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Home Editorials of Interest Jerome F. Keating's writings Ma Ying-jeou Recycles His Old Promises but Taiwan is None the Richer

Ma Ying-jeou Recycles His Old Promises but Taiwan is None the Richer

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The world continues to turn in Taiwan, and Ma Ying-jeou is once again the official Chairman of the Chinese Nationalist Party (KMT). For those whose memory is short, Ma had been chairman from 2005 to 2007 when he had to step down because he was indicted for corruption. Fortunately, Ma got his secretary to take sole and total responsibility for depositing roughly a half-million US dollars into Ma's personal bank account; as a result with his secretary in jail for putting this money in Ma's personal account, Ma has dodged the bullet. So now Ma has been re-elected chairman and is recycling his old promises. Recycling old promises, what's that?

Ma depends on Taiwanese having short memories. In this way, he does not have to worry that anyone will keep track of whether or not he ever keeps his promises. If the issue does come up, Ma's modus operandi is to simply make new promises or recycle the old. Back in 2005-2007, Ma had promised to divest the KMT of its ill-gotten assets, the assets that it had, shall we say, stolen from the people of Taiwan. He never kept that promise, but that is OK, he is now once again recycling it in the name of being anti-corruption.

Supposedly by divesting the KMT of its stolen assets, the KMT is to become less corrupt. However another distinction must be made. While the word divest means to rid oneself of responsibility for something, in the case of stolen assets or property something more is needed in accountability.

If I steal your home, bank account and car and am later confronted with this theft, I can try to excuse my crime by saying I will divest myself of your property. Is that all that is needed? Does that excuse me or does that restore your stolen property? If I sell your home and your car (the stolen property) and put all that money and the money from your bank account into my pocket am I absolved of my theft? Are you the better for it? Or have I simply profited by liquefying the assets I stole from you?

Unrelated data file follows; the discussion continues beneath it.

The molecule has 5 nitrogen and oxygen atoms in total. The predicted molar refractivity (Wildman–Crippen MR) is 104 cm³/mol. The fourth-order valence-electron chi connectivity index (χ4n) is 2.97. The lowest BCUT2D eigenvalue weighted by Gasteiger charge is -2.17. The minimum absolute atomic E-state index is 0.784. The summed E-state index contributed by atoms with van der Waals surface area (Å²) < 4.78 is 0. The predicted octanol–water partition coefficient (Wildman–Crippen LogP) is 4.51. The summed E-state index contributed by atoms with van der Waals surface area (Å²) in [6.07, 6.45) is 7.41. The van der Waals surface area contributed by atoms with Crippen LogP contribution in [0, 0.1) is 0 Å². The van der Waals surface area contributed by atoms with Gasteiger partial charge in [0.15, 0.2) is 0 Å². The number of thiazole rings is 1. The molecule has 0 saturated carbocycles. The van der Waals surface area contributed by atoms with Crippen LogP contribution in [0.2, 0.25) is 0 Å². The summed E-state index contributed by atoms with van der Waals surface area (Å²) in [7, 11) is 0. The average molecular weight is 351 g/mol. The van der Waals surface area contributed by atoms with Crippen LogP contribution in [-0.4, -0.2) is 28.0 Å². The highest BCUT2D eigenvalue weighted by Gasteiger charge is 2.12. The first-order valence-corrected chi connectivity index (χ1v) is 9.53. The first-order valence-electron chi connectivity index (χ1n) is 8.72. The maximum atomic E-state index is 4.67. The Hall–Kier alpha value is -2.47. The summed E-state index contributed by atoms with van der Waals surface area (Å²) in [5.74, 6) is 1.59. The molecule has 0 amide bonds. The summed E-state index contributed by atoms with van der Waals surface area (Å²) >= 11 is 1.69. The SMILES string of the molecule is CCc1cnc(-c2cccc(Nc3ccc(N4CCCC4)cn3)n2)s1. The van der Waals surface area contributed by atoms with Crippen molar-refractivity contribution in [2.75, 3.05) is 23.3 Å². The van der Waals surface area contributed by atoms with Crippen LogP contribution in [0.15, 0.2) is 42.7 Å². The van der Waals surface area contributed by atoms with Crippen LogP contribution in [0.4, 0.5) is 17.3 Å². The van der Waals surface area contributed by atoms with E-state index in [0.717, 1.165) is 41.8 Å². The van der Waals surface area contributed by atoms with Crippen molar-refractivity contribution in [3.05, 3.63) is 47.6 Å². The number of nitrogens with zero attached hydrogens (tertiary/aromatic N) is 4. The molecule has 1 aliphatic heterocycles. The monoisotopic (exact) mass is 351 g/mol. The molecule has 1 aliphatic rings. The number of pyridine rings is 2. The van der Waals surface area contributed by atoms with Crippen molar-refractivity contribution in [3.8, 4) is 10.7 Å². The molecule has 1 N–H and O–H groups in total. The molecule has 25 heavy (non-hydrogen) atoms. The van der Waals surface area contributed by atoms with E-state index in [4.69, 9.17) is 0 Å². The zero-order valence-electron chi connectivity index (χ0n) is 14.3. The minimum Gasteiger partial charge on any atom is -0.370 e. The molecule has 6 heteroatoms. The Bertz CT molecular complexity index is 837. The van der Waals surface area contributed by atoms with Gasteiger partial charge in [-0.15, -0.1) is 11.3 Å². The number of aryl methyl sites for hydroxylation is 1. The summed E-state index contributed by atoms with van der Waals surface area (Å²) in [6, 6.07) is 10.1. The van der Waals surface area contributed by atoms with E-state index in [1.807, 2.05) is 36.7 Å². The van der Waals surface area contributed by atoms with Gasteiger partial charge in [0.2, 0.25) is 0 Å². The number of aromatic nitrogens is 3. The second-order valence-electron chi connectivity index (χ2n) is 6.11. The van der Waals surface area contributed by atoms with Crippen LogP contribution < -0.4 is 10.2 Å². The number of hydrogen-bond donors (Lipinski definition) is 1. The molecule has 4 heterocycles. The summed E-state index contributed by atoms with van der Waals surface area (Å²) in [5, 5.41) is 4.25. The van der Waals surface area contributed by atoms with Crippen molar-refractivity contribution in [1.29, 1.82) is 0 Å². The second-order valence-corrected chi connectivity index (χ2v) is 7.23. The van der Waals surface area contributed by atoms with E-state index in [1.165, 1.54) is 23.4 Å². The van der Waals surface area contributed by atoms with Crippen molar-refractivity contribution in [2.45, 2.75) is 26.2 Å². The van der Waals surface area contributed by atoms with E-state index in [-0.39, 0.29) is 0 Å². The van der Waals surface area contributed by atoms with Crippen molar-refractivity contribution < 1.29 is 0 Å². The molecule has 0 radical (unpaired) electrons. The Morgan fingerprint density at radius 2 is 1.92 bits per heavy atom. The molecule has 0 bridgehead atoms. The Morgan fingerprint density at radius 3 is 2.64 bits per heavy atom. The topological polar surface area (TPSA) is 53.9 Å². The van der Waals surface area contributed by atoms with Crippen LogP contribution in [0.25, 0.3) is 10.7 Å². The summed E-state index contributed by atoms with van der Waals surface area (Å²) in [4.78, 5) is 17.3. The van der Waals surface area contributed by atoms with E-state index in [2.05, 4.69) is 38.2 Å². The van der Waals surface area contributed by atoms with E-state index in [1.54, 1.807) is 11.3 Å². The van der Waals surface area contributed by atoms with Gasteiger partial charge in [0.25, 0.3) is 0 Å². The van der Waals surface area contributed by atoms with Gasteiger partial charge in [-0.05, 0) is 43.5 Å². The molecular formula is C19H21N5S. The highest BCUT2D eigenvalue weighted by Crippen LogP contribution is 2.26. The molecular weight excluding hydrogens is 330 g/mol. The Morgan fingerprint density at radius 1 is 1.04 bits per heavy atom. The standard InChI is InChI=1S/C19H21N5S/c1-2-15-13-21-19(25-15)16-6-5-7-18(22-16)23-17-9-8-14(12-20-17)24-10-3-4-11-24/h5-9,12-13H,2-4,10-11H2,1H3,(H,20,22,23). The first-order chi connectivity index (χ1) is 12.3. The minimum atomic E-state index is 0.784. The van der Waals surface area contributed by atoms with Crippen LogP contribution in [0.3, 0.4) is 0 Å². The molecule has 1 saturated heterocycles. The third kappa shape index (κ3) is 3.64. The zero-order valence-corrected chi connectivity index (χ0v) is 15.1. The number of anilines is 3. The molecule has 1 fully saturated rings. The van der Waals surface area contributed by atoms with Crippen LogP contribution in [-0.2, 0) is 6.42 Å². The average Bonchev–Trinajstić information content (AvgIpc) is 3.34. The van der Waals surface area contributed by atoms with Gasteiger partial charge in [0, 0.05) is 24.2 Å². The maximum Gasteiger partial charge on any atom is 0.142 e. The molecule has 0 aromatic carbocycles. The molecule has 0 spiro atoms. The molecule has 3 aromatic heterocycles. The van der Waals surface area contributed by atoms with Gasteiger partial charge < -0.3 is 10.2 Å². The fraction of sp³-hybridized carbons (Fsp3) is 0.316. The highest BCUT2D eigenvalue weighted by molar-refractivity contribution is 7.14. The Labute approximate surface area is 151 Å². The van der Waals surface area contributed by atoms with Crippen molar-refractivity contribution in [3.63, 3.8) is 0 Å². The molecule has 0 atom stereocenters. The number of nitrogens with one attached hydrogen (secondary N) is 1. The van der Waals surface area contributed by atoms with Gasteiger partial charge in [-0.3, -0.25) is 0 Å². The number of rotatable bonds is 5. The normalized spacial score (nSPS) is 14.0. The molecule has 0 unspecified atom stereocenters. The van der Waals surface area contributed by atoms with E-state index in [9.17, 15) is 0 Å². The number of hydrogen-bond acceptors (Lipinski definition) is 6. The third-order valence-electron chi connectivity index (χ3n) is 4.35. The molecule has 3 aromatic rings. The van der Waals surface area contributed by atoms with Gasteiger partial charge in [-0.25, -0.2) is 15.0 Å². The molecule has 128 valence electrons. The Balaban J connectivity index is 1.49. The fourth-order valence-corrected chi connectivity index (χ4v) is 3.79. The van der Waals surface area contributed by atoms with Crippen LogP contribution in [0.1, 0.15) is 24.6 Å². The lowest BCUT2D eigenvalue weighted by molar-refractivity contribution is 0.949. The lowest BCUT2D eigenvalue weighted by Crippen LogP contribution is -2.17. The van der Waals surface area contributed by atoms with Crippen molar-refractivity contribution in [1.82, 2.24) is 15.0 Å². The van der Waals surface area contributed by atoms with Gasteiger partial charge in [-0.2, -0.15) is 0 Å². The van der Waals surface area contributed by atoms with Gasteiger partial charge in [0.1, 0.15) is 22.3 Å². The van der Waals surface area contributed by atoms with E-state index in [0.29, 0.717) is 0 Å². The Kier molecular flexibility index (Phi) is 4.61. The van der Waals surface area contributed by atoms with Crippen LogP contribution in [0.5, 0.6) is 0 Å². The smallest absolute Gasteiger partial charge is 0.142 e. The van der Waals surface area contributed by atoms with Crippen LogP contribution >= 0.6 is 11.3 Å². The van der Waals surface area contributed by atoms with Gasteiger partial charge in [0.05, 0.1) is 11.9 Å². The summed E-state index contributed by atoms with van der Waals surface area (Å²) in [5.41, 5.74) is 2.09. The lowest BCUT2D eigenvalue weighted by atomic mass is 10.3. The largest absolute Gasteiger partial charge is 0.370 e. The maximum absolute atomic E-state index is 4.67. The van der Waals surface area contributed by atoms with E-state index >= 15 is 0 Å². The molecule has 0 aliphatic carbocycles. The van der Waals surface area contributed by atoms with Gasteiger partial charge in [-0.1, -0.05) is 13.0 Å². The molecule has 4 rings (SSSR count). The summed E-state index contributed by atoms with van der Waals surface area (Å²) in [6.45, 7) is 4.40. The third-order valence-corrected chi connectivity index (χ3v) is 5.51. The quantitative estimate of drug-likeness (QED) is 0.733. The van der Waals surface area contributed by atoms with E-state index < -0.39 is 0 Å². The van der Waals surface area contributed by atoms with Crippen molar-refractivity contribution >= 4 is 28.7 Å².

This is the issue that Taiwanese must realize and face and what they must confront Ma Ying-jeou with. This is where the hypocrisy and hollowness of Ma's promises are exposed.

There is more. When Ma had been chairman in the past, he did divest the KMT of some assets to the tune of NT$ 13 billion (almost US$ 400 million). Within a year that US$400 million disappeared. Some of it was used to pay for the retirement of KMT workers, but what happened to the rest? The KMT staff of one of the richest party's in the world did not have enough cash to pay employees their year end bonus'a time honored tradition for all companies in Taiwan. Where did the millions go? Is there a hidden KMT slush fund that a good portion of the US$400 million went into? Did the money find its way into the pockets of the old guard in the KMT? What we are talking about are the liquefied assets that had belonged to the people and state of Taiwan.

Return to the previous analogy. Let us say I have stolen over US$400 million from you and your family. If I then "divest" myself of that money by using it to pay off my own debts and to pay for a comfortable retirement for my family, my uncles, aunts and cousins, can I claim that I am now no longer corrupt? Your money is still stolen; it has not been returned. My family is the richer for it. Justice has never happened. This is the true face of Ma Ying-jeou and the KMT. This is the face that Taiwan must wake up to.

Source:
Jerome F. Keating's writings



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Newsflash


Civic group representatives lodge a complaint at the Taipei District Prosecutors’ Office yesterday against six former judges implicated in the Weng Mao-chung corruption case.
Photo: CNA

The investigation into the Weng Mao-chung (翁茂鍾) case would hold all judicial personnel involved accountable to the strictest interpretation of the law, Judicial Yuan President Hsu Tzong-li (許宗力) said yesterday, while pledging more action against misconduct to uphold the judiciary’s credibility.